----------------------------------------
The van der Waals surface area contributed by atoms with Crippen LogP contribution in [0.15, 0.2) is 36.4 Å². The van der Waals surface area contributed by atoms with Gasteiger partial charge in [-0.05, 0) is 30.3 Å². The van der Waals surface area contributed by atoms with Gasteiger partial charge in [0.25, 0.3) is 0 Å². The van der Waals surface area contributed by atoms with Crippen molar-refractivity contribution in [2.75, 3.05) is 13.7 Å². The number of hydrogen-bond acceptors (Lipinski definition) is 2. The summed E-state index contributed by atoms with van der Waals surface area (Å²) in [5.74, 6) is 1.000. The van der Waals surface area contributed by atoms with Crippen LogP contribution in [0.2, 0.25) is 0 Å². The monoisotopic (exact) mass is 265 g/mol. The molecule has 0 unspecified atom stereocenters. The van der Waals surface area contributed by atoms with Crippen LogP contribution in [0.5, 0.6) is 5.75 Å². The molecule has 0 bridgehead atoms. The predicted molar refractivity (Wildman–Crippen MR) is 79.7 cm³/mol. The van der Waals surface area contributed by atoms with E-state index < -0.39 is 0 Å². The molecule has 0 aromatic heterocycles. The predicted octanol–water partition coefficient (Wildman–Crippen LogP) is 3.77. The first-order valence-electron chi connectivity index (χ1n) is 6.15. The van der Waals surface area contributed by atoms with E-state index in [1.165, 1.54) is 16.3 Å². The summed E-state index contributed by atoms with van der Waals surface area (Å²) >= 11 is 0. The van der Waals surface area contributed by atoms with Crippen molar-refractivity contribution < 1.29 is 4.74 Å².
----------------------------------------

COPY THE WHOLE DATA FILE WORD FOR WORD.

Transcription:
The van der Waals surface area contributed by atoms with Crippen LogP contribution in [0.15, 0.2) is 36.4 Å². The van der Waals surface area contributed by atoms with Gasteiger partial charge in [-0.05, 0) is 30.3 Å². The van der Waals surface area contributed by atoms with Gasteiger partial charge in [0.25, 0.3) is 0 Å². The van der Waals surface area contributed by atoms with Crippen molar-refractivity contribution in [2.75, 3.05) is 13.7 Å². The number of hydrogen-bond acceptors (Lipinski definition) is 2. The summed E-state index contributed by atoms with van der Waals surface area (Å²) in [5.74, 6) is 1.000. The van der Waals surface area contributed by atoms with Crippen LogP contribution in [0.2, 0.25) is 0 Å². The monoisotopic (exact) mass is 265 g/mol. The molecule has 0 unspecified atom stereocenters. The van der Waals surface area contributed by atoms with Crippen LogP contribution in [0.5, 0.6) is 5.75 Å². The molecule has 0 bridgehead atoms. The predicted molar refractivity (Wildman–Crippen MR) is 79.7 cm³/mol. The van der Waals surface area contributed by atoms with E-state index < -0.39 is 0 Å². The molecule has 0 aromatic heterocycles. The predicted octanol–water partition coefficient (Wildman–Crippen LogP) is 3.77. The first-order valence-electron chi connectivity index (χ1n) is 6.15. The van der Waals surface area contributed by atoms with E-state index in [1.165, 1.54) is 16.3 Å². The summed E-state index contributed by atoms with van der Waals surface area (Å²) >= 11 is 0. The van der Waals surface area contributed by atoms with Crippen molar-refractivity contribution < 1.29 is 4.74 Å².